Towards the end of the Change Islands play, there is a procession of stock characters, one of whom is Pickedy Wick, who enters and states:
Here comes I, Pickedy Wick,This year, we've been working with Julia Halfyard and Tim Matson with the MAX theatre program in St. John's. Tim has adapted and updated the mummers play, which the MAX theatre students will perform in December.
put my hand in my pocket and pay what I thinks fit;
Ladies and gentlemen, sit down to their ease,
Put their hands in their pockets and pay what they please,
And if you don't believe those words I say,
step in Beelzebub and boldly clear thy way.
One of our brave band of mummers, Caitlin Harte, asked last week about who the character of Pickedy Wick is supposed represent. A fair enough question, really, as many of the characters in the traditional mummers plays are foreign to young audiences today.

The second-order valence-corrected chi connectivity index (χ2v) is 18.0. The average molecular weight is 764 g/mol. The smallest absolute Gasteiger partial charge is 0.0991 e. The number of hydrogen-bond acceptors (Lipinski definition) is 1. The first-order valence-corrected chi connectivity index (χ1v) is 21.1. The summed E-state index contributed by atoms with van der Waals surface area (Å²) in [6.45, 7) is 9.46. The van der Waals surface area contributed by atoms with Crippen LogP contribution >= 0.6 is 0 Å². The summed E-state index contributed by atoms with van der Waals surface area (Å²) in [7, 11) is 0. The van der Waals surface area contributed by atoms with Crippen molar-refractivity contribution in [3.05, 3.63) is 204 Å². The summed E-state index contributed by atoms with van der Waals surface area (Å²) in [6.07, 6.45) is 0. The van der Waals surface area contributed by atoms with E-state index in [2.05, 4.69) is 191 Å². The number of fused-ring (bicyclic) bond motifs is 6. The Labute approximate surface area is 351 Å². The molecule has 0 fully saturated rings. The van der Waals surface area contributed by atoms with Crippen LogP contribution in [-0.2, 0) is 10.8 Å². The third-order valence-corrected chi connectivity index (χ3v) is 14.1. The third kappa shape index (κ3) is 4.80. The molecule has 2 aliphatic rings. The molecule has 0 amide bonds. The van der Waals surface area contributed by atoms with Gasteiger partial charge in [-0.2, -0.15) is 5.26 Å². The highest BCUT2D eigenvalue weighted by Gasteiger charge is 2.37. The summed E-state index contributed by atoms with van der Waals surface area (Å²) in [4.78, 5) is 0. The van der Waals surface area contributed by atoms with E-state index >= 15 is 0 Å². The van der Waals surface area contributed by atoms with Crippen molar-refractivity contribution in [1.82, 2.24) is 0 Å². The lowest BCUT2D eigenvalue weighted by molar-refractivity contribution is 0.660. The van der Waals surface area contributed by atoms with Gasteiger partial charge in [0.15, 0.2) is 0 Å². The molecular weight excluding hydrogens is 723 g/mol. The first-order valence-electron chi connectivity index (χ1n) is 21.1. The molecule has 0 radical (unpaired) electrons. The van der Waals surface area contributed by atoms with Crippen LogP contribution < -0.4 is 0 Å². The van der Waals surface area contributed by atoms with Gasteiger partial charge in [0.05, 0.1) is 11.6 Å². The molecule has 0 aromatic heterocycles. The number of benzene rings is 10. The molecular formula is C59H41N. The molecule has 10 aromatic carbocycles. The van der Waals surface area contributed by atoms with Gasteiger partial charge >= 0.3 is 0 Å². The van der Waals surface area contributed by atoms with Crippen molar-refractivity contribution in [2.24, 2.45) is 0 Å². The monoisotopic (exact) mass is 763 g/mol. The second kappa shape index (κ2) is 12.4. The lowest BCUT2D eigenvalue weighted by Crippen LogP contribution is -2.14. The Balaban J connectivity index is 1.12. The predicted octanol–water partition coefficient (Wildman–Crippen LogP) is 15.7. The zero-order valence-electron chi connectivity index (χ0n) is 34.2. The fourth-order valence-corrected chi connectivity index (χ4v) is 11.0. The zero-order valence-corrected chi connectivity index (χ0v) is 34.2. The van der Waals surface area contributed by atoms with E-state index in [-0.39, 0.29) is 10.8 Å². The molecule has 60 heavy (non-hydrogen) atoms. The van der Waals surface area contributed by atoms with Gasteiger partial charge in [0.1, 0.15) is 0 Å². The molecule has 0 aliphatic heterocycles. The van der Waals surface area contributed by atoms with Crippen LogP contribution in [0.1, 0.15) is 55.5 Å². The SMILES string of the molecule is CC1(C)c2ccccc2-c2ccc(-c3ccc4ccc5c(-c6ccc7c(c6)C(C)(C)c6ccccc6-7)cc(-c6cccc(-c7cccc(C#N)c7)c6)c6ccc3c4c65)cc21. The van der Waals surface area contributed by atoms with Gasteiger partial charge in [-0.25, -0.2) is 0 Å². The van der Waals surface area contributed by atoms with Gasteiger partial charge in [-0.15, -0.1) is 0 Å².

I suspect the character is based on the figure of Samuel Pickwick, the hero of the Pickwick Papers, by Charles Dickens. Here is a quote to describe him:
He is a simple-minded, benevolent old gentleman, who wears spectacles, breeches, and short black gaiters, has a bald head, and 'good round belly.'
- Dictionary of Phrase and Fable, E. Cobham Brewer, 1894
My thought is that he is in the play to represent the idea of good times, good friends, good food and good cheer - a jolly fellow, perfect for Christmas.
You can come see Pickedy Wick, King George, the Villainous Knight, the Doctor, and all their friends as the MAX theatre students perform their version of the old mummers play as part of the Mummers Festival, at The Rooms, on Sunday, December 8th.